Cook County Health in Chicago faces huge deficit

John Jay Shannon, M.D., was named chief executive officer of the Cook County Health and Hospitals System in Chicago less than three weeks ago, and he is already charged with finding $67 million in savings in the next four months, Crain's Chicago Business reported.

"The county health system has to treat everybody who shows up," H. Woods Bowman, a former Cook County chief financial officer, told Crain's. "That's a very unpredictable number, and the revenues are very hard to predict."

The public health system, which operates two hospitals and several outpatient clinics, accounts for the large majority of the county's $86 million year-end budget deficit, according to Crain's. That's connected in part to a high demand for services from new enrollees in CountyCare, the healthcare system's new Medicaid managed care plan.

Although CountyCare has been a huge source of new revenue for the system and its enrollment may double to 200,000 over the next year, it may have to pay back the federal government as much as $33.5 million in Medicaid funds it did not use, and face another $29 million in reimbursement cuts. And when it began operations last year, it was expected its enrollees would be sicker than the rest of the county's population.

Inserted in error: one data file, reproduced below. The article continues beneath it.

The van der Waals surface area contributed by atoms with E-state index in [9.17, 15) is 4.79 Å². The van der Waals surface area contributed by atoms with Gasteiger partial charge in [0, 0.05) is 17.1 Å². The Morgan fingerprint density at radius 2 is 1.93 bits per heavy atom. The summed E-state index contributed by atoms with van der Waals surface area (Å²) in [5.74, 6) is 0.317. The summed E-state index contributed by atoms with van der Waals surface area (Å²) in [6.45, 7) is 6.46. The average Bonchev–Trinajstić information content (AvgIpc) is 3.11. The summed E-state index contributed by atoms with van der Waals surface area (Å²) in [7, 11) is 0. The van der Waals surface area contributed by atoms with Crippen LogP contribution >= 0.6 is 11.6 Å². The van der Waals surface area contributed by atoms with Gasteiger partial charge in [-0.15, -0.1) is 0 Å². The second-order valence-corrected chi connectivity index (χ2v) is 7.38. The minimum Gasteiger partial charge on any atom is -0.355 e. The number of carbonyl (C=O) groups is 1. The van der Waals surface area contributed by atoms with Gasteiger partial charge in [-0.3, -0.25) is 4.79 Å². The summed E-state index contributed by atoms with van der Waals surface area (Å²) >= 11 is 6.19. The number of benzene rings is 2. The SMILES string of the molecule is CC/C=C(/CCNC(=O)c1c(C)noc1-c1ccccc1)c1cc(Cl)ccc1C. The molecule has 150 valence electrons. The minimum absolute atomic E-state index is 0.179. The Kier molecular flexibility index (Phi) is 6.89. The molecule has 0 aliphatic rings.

Altogether, officials project Cook County Health and Hospitals will bring in $1.19 billion in revenues in 2014, but its operating expenses will likely reach $1.44 billion, according to the article.

Cook County expects to make systematic changes rather than cut jobs or services. It will focus on steering more patients toward preventve care in order to reduce their long-term costs, and mailing pharmaceutical prescriptions in three-month increments rather than monthly, cutting down on shipment costs.

In 2007 and 2011, the county engaged in steep budget cuts that included layoffs at county-operated Provident Hospital, as well as restricting its emergency room to visits from ambulances. Three physicians who lost their jobs at the hospital sued for wrongful termination, collecting a $2.6 million settlement.

To learn more:
- read the Crain's Chicago Business article